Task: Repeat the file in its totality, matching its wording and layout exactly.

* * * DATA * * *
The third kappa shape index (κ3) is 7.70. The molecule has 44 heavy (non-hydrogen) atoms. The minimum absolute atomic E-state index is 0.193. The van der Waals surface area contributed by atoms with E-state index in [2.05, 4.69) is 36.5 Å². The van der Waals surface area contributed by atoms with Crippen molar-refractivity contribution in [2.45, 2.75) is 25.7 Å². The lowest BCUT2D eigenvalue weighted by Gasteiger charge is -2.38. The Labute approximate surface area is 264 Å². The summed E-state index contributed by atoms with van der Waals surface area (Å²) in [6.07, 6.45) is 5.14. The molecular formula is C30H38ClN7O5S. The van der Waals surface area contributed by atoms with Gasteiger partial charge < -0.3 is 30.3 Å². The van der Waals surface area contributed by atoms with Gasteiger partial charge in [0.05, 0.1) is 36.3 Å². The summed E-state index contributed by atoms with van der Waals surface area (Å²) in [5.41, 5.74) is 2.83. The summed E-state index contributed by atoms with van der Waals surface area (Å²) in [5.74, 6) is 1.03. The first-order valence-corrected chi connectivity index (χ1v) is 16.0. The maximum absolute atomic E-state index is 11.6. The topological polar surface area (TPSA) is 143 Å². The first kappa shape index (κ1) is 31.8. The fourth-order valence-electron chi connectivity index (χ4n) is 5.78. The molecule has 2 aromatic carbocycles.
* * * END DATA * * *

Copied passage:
The third kappa shape index (κ3) is 7.70. The molecule has 44 heavy (non-hydrogen) atoms. The minimum absolute atomic E-state index is 0.193. The van der Waals surface area contributed by atoms with E-state index in [2.05, 4.69) is 36.5 Å². The van der Waals surface area contributed by atoms with Crippen molar-refractivity contribution in [2.45, 2.75) is 25.7 Å². The lowest BCUT2D eigenvalue weighted by Gasteiger charge is -2.38. The Labute approximate surface area is 264 Å². The summed E-state index contributed by atoms with van der Waals surface area (Å²) in [6.07, 6.45) is 5.14. The molecular formula is C30H38ClN7O5S. The van der Waals surface area contributed by atoms with Gasteiger partial charge < -0.3 is 30.3 Å². The van der Waals surface area contributed by atoms with Gasteiger partial charge in [0.05, 0.1) is 36.3 Å². The summed E-state index contributed by atoms with van der Waals surface area (Å²) in [5.41, 5.74) is 2.83. The summed E-state index contributed by atoms with van der Waals surface area (Å²) in [5.74, 6) is 1.03. The first-order valence-corrected chi connectivity index (χ1v) is 16.0. The maximum absolute atomic E-state index is 11.6. The topological polar surface area (TPSA) is 143 Å². The first kappa shape index (κ1) is 31.8. The fourth-order valence-electron chi connectivity index (χ4n) is 5.78. The molecule has 2 aromatic carbocycles.